This Is Why You May Test Positive for COVID Even If You Don't Have It
A new FDA report is highlighting major flaws with a commonly used coronavirus test.
While some people with the coronavirus may experience an array of symptoms, others show no signs of infection at all. And given that the most common symptoms—cough, fever, and shortness of breath—can also be signs of other respiratory illnesses, like the flu, it can be hard to know whether you have COVID-19 or not. That's why many people get tested every day. Unfortunately, the results don't always get it right. And according to the U.S. Food and Drug Administration (FDA), Thermo Fisher's TaqPath test is one of the ones returning false findings.
The FDA issued a public statement on Aug. 17, notifying laboratories and healthcare providers that there is a "risk of false results" associated with the Thermo Fisher Scientific TaqPath COVID-19 Combo Kit, a swab test conducted either on your throat or nose that can produce results in just a few hours.
At the time of publishing, no information on how many false positives were issued from the test had been released by the FDA. However, the statement came just a few weeks after the Connecticut Department of Public Health reported that 90 people tested between June 15 and June 17 received false positive results. And according to the Hartford Courant, the individuals were tested through Thermo Fisher's system.
The FDA says this system's false positives are the result of two issues: incorrect use of test equipment and outdated testing software. The FDA recommends that any laboratory staff and healthcare providers using the Thermo Fisher Scientific TaqPath COVID-19 Combo Kit immediately update their software and read the latest set of instructions to prevent incorrect equipment usage.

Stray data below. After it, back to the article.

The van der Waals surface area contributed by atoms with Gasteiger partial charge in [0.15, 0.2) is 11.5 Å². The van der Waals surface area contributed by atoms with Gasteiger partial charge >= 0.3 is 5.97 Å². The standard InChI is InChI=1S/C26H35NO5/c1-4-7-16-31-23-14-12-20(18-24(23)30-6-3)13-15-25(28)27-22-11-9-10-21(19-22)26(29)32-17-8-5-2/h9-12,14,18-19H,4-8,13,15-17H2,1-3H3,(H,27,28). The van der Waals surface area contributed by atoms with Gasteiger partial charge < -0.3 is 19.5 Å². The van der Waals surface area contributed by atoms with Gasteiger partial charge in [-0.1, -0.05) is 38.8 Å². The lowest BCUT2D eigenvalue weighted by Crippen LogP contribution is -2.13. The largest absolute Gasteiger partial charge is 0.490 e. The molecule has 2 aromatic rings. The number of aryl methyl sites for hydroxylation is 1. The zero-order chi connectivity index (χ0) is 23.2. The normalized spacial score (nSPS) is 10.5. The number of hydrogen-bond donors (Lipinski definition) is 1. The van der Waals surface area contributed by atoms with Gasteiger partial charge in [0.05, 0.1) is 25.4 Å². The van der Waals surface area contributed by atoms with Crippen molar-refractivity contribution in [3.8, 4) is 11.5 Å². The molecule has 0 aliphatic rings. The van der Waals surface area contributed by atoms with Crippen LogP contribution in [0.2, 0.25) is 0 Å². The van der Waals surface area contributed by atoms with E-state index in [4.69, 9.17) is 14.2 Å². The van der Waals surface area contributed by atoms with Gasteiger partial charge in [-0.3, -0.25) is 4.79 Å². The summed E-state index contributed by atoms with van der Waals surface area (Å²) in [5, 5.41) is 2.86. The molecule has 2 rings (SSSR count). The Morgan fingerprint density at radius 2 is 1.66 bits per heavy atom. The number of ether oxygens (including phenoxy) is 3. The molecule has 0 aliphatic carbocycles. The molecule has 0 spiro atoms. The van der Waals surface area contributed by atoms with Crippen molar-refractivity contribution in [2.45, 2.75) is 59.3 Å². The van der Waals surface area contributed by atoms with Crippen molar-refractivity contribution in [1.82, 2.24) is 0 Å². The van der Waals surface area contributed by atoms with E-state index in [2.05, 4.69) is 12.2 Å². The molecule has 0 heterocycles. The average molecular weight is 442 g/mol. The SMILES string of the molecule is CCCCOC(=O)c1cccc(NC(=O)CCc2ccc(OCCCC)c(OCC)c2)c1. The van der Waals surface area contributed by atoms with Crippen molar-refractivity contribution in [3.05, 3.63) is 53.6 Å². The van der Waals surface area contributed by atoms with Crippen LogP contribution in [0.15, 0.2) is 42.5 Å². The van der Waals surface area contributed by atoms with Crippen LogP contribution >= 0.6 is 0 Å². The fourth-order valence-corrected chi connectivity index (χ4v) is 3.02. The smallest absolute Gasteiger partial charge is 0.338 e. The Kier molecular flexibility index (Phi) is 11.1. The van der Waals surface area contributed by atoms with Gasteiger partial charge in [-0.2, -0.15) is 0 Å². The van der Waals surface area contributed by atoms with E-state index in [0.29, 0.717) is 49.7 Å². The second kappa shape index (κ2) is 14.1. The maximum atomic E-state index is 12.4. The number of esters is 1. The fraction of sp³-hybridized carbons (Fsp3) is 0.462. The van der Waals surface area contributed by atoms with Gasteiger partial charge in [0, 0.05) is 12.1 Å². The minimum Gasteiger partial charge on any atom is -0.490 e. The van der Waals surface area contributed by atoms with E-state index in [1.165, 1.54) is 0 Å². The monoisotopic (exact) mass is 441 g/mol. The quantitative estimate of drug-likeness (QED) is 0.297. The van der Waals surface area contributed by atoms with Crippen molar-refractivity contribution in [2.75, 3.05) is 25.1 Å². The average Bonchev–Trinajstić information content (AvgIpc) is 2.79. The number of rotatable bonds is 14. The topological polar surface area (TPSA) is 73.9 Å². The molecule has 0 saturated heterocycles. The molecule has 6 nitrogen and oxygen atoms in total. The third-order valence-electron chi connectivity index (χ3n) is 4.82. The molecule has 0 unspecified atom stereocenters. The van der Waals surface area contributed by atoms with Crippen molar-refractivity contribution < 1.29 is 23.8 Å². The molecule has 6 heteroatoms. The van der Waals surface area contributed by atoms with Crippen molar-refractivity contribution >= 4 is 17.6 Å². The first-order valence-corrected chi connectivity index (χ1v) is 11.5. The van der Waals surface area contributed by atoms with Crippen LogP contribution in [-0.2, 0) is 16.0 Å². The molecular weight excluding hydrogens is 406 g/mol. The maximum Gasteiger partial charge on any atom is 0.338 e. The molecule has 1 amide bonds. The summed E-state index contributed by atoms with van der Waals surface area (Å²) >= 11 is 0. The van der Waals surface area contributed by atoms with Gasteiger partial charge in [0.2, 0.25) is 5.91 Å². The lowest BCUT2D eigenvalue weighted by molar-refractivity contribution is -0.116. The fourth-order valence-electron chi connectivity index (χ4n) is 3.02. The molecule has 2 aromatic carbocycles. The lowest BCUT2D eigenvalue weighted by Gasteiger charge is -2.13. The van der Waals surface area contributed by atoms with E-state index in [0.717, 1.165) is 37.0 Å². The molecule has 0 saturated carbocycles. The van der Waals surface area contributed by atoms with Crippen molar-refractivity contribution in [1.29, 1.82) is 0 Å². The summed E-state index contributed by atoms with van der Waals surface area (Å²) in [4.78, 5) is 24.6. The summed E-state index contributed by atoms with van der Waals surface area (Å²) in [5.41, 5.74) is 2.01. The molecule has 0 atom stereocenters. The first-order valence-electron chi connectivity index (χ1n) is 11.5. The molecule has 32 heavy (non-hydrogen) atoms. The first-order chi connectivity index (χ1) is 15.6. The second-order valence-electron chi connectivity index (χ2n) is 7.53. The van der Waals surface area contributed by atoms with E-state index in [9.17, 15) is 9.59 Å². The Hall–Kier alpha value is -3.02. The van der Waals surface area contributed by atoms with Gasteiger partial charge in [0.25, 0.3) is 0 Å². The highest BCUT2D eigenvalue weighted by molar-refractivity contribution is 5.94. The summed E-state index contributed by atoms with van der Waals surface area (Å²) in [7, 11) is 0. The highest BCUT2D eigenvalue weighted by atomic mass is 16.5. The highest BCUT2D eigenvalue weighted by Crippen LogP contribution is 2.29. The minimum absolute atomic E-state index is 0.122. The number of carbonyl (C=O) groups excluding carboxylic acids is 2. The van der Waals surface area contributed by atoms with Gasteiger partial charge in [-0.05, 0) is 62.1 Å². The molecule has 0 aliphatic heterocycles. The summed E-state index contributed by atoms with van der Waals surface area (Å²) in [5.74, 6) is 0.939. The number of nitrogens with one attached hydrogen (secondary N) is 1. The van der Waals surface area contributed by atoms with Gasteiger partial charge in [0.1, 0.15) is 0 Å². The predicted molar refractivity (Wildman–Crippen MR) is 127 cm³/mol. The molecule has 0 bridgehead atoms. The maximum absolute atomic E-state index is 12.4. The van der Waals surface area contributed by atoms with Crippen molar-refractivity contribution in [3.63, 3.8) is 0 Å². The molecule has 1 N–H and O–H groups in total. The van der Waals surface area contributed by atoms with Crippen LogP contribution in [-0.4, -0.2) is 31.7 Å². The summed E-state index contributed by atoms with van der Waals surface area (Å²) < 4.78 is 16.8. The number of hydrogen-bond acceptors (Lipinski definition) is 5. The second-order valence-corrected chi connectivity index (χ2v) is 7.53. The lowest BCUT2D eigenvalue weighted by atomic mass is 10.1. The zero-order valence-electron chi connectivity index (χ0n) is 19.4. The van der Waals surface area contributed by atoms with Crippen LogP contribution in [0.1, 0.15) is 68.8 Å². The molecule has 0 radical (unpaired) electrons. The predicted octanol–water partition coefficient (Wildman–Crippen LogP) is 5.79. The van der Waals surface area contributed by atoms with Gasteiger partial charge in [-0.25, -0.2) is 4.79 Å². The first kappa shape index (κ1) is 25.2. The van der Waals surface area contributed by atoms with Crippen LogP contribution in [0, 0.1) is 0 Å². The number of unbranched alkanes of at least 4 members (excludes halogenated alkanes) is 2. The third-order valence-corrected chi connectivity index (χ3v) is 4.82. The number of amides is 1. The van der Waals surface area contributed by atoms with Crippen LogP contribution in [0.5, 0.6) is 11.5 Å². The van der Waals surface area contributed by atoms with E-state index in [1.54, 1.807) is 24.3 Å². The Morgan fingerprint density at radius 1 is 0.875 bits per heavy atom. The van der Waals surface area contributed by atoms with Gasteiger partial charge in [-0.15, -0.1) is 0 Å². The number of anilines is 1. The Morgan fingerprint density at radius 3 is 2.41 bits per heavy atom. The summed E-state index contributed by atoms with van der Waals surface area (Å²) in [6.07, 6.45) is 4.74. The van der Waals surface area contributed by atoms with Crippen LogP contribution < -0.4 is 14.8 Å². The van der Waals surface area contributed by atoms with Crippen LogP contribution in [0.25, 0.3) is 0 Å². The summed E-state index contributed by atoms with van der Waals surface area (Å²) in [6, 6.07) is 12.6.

According to the Associated Press (AP), Thermo Fisher's test was approved by the FDA for use in mid-March—just one of the more than 200 coronavirus testing methods that the agency had approved since February. In a public statement, a spokesman for Thermo Fisher said that they were working with the FDA "to make sure that laboratory personnel understand the need for strict adherence to the instructions for use."
The AP says that a small percentage of false positives and false negatives are expected with any coronavirus test. In fact, one review of coronavirus tests found that anywhere between 2 to 29 percent could be false negatives. And according to experts at Harvard Medical School, false positives are less likely, with a reported rate of 5 percent or lower. Regardless, however common inaccurate results are or are not, the FDA's recent announcement is a concerning one as the country continues to try to contain the spread of COVID-19. And for more on tracking the coronavirus, check out This Is Exactly When You Need a COVID Test, Doctor Says.